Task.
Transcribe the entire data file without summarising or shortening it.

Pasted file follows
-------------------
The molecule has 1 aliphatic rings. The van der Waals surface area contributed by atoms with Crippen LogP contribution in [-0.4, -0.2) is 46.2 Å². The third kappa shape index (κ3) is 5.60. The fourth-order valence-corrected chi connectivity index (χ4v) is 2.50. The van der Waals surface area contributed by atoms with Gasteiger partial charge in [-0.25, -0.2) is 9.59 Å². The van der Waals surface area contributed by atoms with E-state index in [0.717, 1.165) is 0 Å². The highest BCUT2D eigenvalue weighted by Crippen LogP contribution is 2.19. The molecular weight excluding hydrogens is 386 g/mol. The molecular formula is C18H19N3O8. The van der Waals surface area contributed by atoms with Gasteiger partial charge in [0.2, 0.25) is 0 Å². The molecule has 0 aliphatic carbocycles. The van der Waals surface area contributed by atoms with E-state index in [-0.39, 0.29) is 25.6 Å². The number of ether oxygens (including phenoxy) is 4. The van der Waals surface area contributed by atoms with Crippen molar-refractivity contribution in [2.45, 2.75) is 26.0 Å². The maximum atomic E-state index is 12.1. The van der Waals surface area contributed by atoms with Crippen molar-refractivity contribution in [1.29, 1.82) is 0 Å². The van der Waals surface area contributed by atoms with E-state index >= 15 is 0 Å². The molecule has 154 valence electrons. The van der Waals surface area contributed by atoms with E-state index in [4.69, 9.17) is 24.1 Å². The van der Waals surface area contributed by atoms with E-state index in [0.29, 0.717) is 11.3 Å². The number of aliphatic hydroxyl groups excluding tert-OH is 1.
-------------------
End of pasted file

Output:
The molecule has 1 aliphatic rings. The van der Waals surface area contributed by atoms with Crippen LogP contribution in [-0.4, -0.2) is 46.2 Å². The third kappa shape index (κ3) is 5.60. The fourth-order valence-corrected chi connectivity index (χ4v) is 2.50. The van der Waals surface area contributed by atoms with Gasteiger partial charge in [-0.25, -0.2) is 9.59 Å². The van der Waals surface area contributed by atoms with E-state index in [0.717, 1.165) is 0 Å². The highest BCUT2D eigenvalue weighted by Crippen LogP contribution is 2.19. The molecular weight excluding hydrogens is 386 g/mol. The molecular formula is C18H19N3O8. The van der Waals surface area contributed by atoms with Gasteiger partial charge in [0.2, 0.25) is 0 Å². The molecule has 0 aliphatic carbocycles. The van der Waals surface area contributed by atoms with E-state index in [-0.39, 0.29) is 25.6 Å². The number of ether oxygens (including phenoxy) is 4. The van der Waals surface area contributed by atoms with Crippen molar-refractivity contribution in [2.45, 2.75) is 26.0 Å². The maximum atomic E-state index is 12.1. The van der Waals surface area contributed by atoms with Crippen molar-refractivity contribution in [1.29, 1.82) is 0 Å². The van der Waals surface area contributed by atoms with E-state index >= 15 is 0 Å². The molecule has 154 valence electrons. The van der Waals surface area contributed by atoms with E-state index in [4.69, 9.17) is 24.1 Å². The van der Waals surface area contributed by atoms with E-state index in [0.29, 0.717) is 11.3 Å². The number of aliphatic hydroxyl groups excluding tert-OH is 1.